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Dog Barking: What Is My Dog Saying? 🤔

Dog Barking: What Is My Dog Saying? 🤔

Growing up I often heard the saying, in Spanish, "Dog that barks, doesn't bite." And through the years, as a dog trainer, I've found that to be quite true. The key takeaway from that saying for me was not that a dog who barks will never bite, but rather that if a dog is barking, you are less likely to get bitten because the bark is acting as a form of communication, and in many cases, a warning.

Golden doodle looks outside apartment window, sometimes barking at different things or people she sees.

But that's mostly useful to keep in mind when dealing with a dog you don't know. But what about our own dogs at home? What are they saying when they're barking around us, or perhaps right at us? Here's a quick list of what your dog could be saying and why:

1. Boredom/Pent-up energy: If you know me well, you probably saw this one coming a mile away. Being as big on enrichment as I am, I am no stranger to homes where a key reason behind their dog's barking is they have little to no outlets to their energy. Sometimes barking itself is an activity that dogs either enjoy or need to do, so providing them with environments where they can do that can be part of their enrichment as well. The good news is that this motive for barking is very much preventable if you are consistent and creative with your dog's daily/ enrichment routine.

2. Expressing concern/Wanting space: Think of the mailman or the person who drops off your Amazon package at your door. You have an idea of when they're coming, why and how long they'll be there. Those are important details that your dog doesn't have or understand the same way we do, and so it becomes normal for them to bark when they hear someone outside to express concern as well as to alert you, and the person outside too. If you heard someone at your front door that you didn't expect, you might not say something right away, but you'll probably do something about it to get more information, before actually worrying. This is something that's a bit tougher for dogs to do before feeling concerned, but not only that, we've actually raised and bred dogs through hundreds (and even thousands) of years, to act as a reliable alarm system. But if you have a dog at home that gets concerned when they hear something outside your door, try this. And if their concern happens to be outdoors, help them take space, take a break and reset from the environment or individual (dog, human or object) that worries them.

3. Excitement/Overstimulation: Just like an overly excited toddler OR an overly tired toddler, both mindsets can cause your dog to bark. It can also contain a mixture of the first two points, especially when a dog doesn't have a lot of access to thinking skills development and calming activities. But even the most experienced and most trained dogs have a limit, and many will use barking as a way to let you know that they've reached it. A quick solution at that moment is to change their scenery, as it can allow their brain to take a much-needed break and reboot. And if you'd like to help your dog become skilled, in the arts of regulating their excitement and other emotions, I highly recommend this exercise.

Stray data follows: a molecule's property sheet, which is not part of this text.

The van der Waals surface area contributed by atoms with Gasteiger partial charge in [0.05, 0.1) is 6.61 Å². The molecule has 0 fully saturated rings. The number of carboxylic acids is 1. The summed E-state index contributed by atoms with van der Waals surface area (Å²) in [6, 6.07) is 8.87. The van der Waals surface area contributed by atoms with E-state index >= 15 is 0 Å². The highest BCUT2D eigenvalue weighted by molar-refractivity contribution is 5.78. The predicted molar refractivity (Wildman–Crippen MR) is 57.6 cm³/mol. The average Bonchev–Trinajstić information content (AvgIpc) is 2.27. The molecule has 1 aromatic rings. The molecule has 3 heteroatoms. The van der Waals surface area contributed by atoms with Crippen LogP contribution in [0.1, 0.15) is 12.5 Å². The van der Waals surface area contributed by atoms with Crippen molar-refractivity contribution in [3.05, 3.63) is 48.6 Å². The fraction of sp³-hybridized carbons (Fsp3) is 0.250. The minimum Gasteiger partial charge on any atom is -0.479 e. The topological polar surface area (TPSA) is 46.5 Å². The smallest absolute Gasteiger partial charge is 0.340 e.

4. Frustration: This one is pretty synonymous with the last point, but worth mentioning because there can be instances where the best thing you can do to respond is to wait. An example situation would be if your dog is trying to figure out a food puzzle, but they can't quite crack it and so they start barking. Either right at it or at you. This can be an opportunity for you to let your dog figure out the puzzle on their own by trying something else, OR, this can be an opportunity for you to let your dog figure out that you will help them only if/when they're not asking for your help by barking. And so it's important that you pay attention to the barking, as an indicator of your dog's limits, but also what tends to lead to it, so that you can either assist or redirect them, before they reach that point of frustration and bark. Remember that with barking, just like with any other behaviour your dog does, there's always a reason or motive behind it and it's important to take a moment to think of what that reason might be. It may not be listed here, or it may be an amalgamation of the points above and more. But the important idea to note is that it's an opportunity for our dogs to feel heard, and for us to show them that we hear them before they even feel the need to bark. Because the more you can tend to a need before an unwanted behaviour starts to form, the more you remove the need for that behaviour to become a habit in the first place.


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